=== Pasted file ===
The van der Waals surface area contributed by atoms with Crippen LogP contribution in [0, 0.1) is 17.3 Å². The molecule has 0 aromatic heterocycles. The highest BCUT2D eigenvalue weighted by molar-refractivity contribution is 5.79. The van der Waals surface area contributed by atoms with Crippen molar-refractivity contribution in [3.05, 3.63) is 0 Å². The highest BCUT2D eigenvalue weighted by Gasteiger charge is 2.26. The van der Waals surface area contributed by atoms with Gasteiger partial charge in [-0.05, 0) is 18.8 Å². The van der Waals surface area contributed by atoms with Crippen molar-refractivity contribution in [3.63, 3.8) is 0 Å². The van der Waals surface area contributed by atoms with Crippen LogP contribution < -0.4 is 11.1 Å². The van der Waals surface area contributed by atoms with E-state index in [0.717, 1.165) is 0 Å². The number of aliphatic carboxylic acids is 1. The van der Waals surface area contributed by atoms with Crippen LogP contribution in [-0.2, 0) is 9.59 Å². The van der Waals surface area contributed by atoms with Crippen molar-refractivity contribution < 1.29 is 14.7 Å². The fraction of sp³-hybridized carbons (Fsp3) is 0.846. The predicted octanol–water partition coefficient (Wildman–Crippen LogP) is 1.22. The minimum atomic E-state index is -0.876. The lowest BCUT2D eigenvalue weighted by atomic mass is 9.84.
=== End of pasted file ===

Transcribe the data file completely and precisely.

The van der Waals surface area contributed by atoms with Crippen LogP contribution in [0, 0.1) is 17.3 Å². The molecule has 0 aromatic heterocycles. The highest BCUT2D eigenvalue weighted by molar-refractivity contribution is 5.79. The van der Waals surface area contributed by atoms with Crippen molar-refractivity contribution in [3.05, 3.63) is 0 Å². The highest BCUT2D eigenvalue weighted by Gasteiger charge is 2.26. The van der Waals surface area contributed by atoms with Gasteiger partial charge in [-0.05, 0) is 18.8 Å². The van der Waals surface area contributed by atoms with Crippen molar-refractivity contribution in [3.63, 3.8) is 0 Å². The van der Waals surface area contributed by atoms with Crippen LogP contribution < -0.4 is 11.1 Å². The van der Waals surface area contributed by atoms with E-state index in [0.717, 1.165) is 0 Å². The number of aliphatic carboxylic acids is 1. The van der Waals surface area contributed by atoms with Crippen LogP contribution in [-0.2, 0) is 9.59 Å². The van der Waals surface area contributed by atoms with Crippen molar-refractivity contribution < 1.29 is 14.7 Å². The fraction of sp³-hybridized carbons (Fsp3) is 0.846. The predicted octanol–water partition coefficient (Wildman–Crippen LogP) is 1.22. The minimum atomic E-state index is -0.876. The lowest BCUT2D eigenvalue weighted by atomic mass is 9.84.